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    Consolidated Appropriations Act, 2023 Summary

    The Consolidated Appropriations Act, 2023, a $1.7 trillion year-end omnibus spending bill, includes billions of dollars in funding to address mental health and addiction and several policy provisions that will make critical changes to the way our nation addresses addiction.

    The law includes policy provisions that support:

    • Funding
      • Reauthorizations of major funding sources for prevention, treatment, and recovery services
    • Prevention
      • Opioid prescribing: Increased access to non-opioid treatments for pain, training for pharmacists on patient identification verification when dispensing opioids, grants for prescription drug monitoring programs
      • Public awareness/education: Education for the public, health care providers, and first responders on synthetic opioids (e.g., fentanyl)
      • Youth mental health: Support for school-based and other youth mental health and substance use services
    • Crisis Response
      • Crisis continuums of care: Creation of a Behavioral Health Crisis Coordinating Office, guidance for implementing crisis response continuums of care, creation of a grant set-aside for crisis services
      • Mobile crisis response services: Grants and support for 988 and mobile crisis response teams
    • Harm Reduction
      • Naloxone: Grants for training, access and education
    • Treatment
      • Medications for opioid use disorder: Elimination of the buprenorphine wavier requirement, the separate registration requirement for opioid treatment program (OTP) mobile medication units, and the requirement that patients have opioid use disorder for at least one year before being admitted to an OTP
      • Contingency management: Study of a safe harbor for contingency management incentives and recommendations for improving access
      • Mental health and addiction care for pregnant and postpartum individuals: Support for screening and treatment services and the maternal mental health hotline
      • Mental health and addiction services during public health emergencies: Development of strategies/recommendations to make such services available and accessible during PHEs
      • Care integration: Grants, technical assistance, and education to promote integration between physical and behavioral health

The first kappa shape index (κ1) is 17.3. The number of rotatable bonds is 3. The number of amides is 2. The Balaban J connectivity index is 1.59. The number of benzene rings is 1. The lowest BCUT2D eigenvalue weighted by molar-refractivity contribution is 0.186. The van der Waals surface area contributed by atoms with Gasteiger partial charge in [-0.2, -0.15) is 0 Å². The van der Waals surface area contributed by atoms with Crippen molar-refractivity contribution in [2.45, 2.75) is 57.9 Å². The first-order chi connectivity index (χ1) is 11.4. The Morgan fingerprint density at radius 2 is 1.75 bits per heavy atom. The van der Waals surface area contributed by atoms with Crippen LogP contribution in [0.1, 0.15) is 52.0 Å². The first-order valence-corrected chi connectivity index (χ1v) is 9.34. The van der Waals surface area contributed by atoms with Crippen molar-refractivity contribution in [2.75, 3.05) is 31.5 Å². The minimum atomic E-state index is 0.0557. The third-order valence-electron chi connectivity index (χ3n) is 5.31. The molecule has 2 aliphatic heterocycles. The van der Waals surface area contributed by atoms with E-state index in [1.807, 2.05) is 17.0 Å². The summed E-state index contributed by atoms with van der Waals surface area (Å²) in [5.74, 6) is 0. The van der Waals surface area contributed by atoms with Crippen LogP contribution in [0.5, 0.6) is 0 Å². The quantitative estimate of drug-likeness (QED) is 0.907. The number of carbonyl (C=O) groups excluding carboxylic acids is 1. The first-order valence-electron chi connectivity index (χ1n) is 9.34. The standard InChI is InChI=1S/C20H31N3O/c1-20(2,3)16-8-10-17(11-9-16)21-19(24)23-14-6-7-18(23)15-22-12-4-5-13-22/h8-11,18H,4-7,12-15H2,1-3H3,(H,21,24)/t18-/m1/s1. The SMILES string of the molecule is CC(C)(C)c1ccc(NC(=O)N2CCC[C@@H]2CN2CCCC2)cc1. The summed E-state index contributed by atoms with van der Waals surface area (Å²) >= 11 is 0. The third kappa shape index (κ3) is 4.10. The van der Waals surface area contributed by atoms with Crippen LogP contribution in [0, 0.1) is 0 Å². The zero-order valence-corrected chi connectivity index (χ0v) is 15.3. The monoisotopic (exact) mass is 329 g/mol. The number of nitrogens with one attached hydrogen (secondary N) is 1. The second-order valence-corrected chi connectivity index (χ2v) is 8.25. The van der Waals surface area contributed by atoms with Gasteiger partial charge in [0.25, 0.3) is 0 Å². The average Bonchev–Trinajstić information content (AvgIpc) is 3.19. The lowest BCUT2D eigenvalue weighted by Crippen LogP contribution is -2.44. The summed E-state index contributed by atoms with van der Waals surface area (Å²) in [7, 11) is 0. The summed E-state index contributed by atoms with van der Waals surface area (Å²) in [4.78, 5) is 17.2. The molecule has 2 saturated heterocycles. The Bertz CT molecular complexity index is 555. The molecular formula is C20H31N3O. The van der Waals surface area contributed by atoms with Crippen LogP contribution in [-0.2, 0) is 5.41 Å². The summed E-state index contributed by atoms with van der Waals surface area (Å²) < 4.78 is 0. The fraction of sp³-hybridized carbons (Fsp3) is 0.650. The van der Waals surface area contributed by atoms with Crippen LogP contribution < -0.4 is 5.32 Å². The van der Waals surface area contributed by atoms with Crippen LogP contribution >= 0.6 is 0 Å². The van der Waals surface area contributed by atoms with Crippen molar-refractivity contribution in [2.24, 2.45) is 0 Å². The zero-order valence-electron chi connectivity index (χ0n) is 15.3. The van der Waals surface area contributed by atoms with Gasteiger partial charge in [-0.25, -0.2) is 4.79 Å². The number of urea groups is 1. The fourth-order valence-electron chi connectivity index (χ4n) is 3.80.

• Insurance Coverage
      • Parity enforcement: Elimination of the Parity Act opt-out for nonfederal governmental health plans, grants to states to enforce compliance
      • Medicare mental health coverage: Coverage for marriage and family therapist, mental health counselor, and intensive outpatient services
    • Recovery Support
      • Recovery housing: Requirements to develop guidelines, support federal coordination, and provide grants to promote the availability of evidence-based recovery housing
      • Peer support services: Grants for virtual and other peer support services
      • Expansion of the substance use block grant to include recovery support services
    • Behavioral Health Workforce
      • Training: Requirement for health care practitioners to receive training on addiction to receive or renew their license to prescribe controlled substances
      • Education support: Expansion of fellowship, scholarship, and loan repayment programs, creation of additional psychiatry residency slots

    The law also includes funding for government agencies for FY 2023, which includes:

    • Increased funding for mental health and substance use prevention and treatment services through the Substance Abuse and Mental Health Services Administration (SAMHSA)
    • Increased funding for overdose surveillance and research through the Centers for Disease Control and Prevention (CDC)
    • Increased funding at the Food and Drug Administration (FDA) to address the opioid crisis
    • Increased funding at the National Institutes of Health (NIH) for research related to opioids, methamphetamines, and pain
    • Increased funding for maternal health, youth mental health services, behavioral health workforce programs, and rural behavioral health services through the Health Resources and Services Administration (HRSA)
    • Increased funding for the Office of National Drug Control Policy, including for the High-Intensity Drug Trafficking Area (HIDTA) and Drug-Free Communities programs
    • Increased funding for Department of Education programs to increase mental health services in schools and for social emotional learning programs
    • Funding for veteran mental health and substance use disorder prevention and treatment services
    • Funding for criminal justice, law enforcement, and reentry programs, including drug courts, prison treatment programs, crisis intervention teams, interdiction programs
    • Funding for drug interdiction and supply reduction
    • Increased funding for programs addressing social determinants of health, including nutrition, housing, child care, and education programs